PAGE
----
PROPOSED WATER AND CLEAN WATER PROJECT CHARGE RATE CUTS FOR MASSIVE WATER USE ARE HERE AGAIN
IN 2015 the MDC GAVE NIAGARA BOTTLING A BACKROOM SWEETHEART DEAL. IN 2016 AFTER A PUBLIC OUTCRY, THEY RESCINDED THE DISCOUNTS…. NOW THEY COULD BE COMING BACK….
MDC’S PROPOSAL FOR A SPECIAL ‘ECONOMIC DEVELOPMENT RATE’? Those using over 600,000 gallons/day through a single meter will get a 20% discount on the excess. Their Clean Water Project charge also will be discounted- potentially by 80 or 90%. The Clean Water Project Charges, which exceed the actual water rate, are billed to all MDC residential customers who use MDC sewer services. They fund the EPA mandated Clean Water Project, slated to clean up wastewater overflow from the MDC's system. For everyone except the massive water users, the charge is based on the amount of water used. But for the super-users, they would get huge discounts by having only their actual wastewater measured. Residents who water their lawns, farmers who irrigate their crops, golf courses- all whose water goes back into the ground rather than the sewers, get no such break. BUT, bottling companies who export water out of the watershed in bottles and trucks, would be HUGE winners.
Of note, the rate cut is designed to exclude the purchase of treated water by other municipalities. So, large water sales to other CT Municipalities in need of drinking water, even if they exceed 600,000 gallons/day, would not be eligible. The most likely beneficiaries: large bottling companies. Who else uses such quantities of water through a single meter and transports water away from sewers.
Members of Save Our Water CT are opposed to large volume discounts, which are in direct opposition to the conservation ethic promoted by the State Water Plan and most water utilities. They also object to the discounted CWPCs. MDC consumers have paid for years, in their water charges and property taxes, for their water infrastructure. To exempt one large corporation such as Niagara Bottling of California, from paying its fair share points to an unnecessary corporate giveaway. As the only state in the country to have Class A drinking water which has never mingled with waster water, why is there ANY need to discount this public resource?
Sand Jose Water submits regulatory application to acquire CT Water Company
CT's WATER FOR SALE: San Jose Water (SJW) of California is currently seeking regulatory approval to acquire CT Water Co., one of CT's largest private water utilities. Last year, Aquarion Water Co. was bought by Eversource. Who will have the right to store and distribute (i.e. control) large volumes of CT's water? Many, many questions are being raised. Is this in the public's best interest? What will be done with any lands SJW wishes to sell off? Will it support the proposed State Water Plan? Does it regard water as a public trust resource? Are there potential conflicts of interest, given SJW is an out-of-state for-profit company which also has interests in real estate development? Will it be a good steward of our water sources and water infrastructure? Hopefully CT is not to become the land of "water opportunity" with a reasonably plentiful supply and "a favorable regulatory climate".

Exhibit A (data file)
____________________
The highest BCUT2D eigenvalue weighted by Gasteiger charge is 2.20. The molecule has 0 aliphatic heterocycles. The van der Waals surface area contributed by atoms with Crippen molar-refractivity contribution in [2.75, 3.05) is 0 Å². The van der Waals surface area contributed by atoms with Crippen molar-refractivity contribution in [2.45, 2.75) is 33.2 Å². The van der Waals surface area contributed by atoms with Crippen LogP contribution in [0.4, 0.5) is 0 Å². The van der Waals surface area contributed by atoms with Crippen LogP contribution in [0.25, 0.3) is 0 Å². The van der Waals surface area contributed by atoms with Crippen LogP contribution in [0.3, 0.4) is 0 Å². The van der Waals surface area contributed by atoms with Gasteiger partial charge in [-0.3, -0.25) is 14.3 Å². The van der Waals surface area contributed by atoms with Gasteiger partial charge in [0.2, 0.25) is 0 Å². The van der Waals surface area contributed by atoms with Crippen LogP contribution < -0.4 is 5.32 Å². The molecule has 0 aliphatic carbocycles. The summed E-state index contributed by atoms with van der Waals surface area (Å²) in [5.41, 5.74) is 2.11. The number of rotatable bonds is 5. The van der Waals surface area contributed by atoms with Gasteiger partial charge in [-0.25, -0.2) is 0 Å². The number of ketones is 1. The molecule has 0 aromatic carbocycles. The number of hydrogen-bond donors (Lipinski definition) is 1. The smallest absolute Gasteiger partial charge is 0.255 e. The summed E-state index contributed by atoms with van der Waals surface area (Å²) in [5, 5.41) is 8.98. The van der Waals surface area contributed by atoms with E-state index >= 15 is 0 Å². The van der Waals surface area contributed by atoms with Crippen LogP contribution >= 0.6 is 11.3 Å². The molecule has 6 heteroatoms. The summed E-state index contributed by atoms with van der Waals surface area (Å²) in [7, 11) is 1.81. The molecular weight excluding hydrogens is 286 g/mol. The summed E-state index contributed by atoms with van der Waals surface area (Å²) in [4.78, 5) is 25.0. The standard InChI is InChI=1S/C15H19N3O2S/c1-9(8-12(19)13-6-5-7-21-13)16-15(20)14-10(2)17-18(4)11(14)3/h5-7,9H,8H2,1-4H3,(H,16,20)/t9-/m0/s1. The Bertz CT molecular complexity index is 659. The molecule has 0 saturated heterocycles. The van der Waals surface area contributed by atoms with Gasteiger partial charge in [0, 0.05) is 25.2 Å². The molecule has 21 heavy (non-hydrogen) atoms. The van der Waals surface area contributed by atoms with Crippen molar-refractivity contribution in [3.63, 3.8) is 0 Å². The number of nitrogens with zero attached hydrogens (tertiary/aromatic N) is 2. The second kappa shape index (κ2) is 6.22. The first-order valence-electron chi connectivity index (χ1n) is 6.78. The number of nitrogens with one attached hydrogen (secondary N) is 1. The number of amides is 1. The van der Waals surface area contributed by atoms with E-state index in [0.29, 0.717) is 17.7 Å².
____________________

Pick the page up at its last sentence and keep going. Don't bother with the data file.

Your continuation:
PLEASE SEE RIVERS ALLIANCE WEBSITE http://www.riversalliance.org/Top…/Water_Infrastructure.php… for an in-depth discussion. Details on submitting a comment or question to the Public Utilities Regulatory Agency, are also provided there: Docket # 18-07-10.
Save Our Water CT has submitted the following comments and questions to the Public Utility Regulatory Agency for its consideration in this deliberation:
September 2, 2018
Re: Docket 18-07-10 [Application of SJW Group and Connecticut Water Service, Inc. for Approval of Change of Control].
We are writing on behalf of Save Our Water CT to share our concerns regarding the acquisition of Connecticut Water Service, Inc. by SJW Group.
Save Our Water CT is a citizen-activist group that formed in early 2016 in response to Niagara Bottling’s negotiations with the Metropolitan District Commission (MDC) and the Town of Bloomfield to bring a large water bottling plant to Bloomfield. In 2012 the MDC proposed an 18 mile out-of-basin transfer of water to UConn. During the last two and a half years we have witnessed a serious, prolonged state drought; a reluctance and outright refusal by water utilities to publicly release non-security-sensitive water supply plan details; industrial rate discounting of water that rewards increased usage as opposed to conservation; and the opposition of the business and water utility lobby to the already-established statute referencing water as a public trust resource (CT G.S. 22a-15). Consequently, we have been following news of the proposed “change of control” of Connecticut Water Service with interest. Quoting briefly from page 3 of the joint application: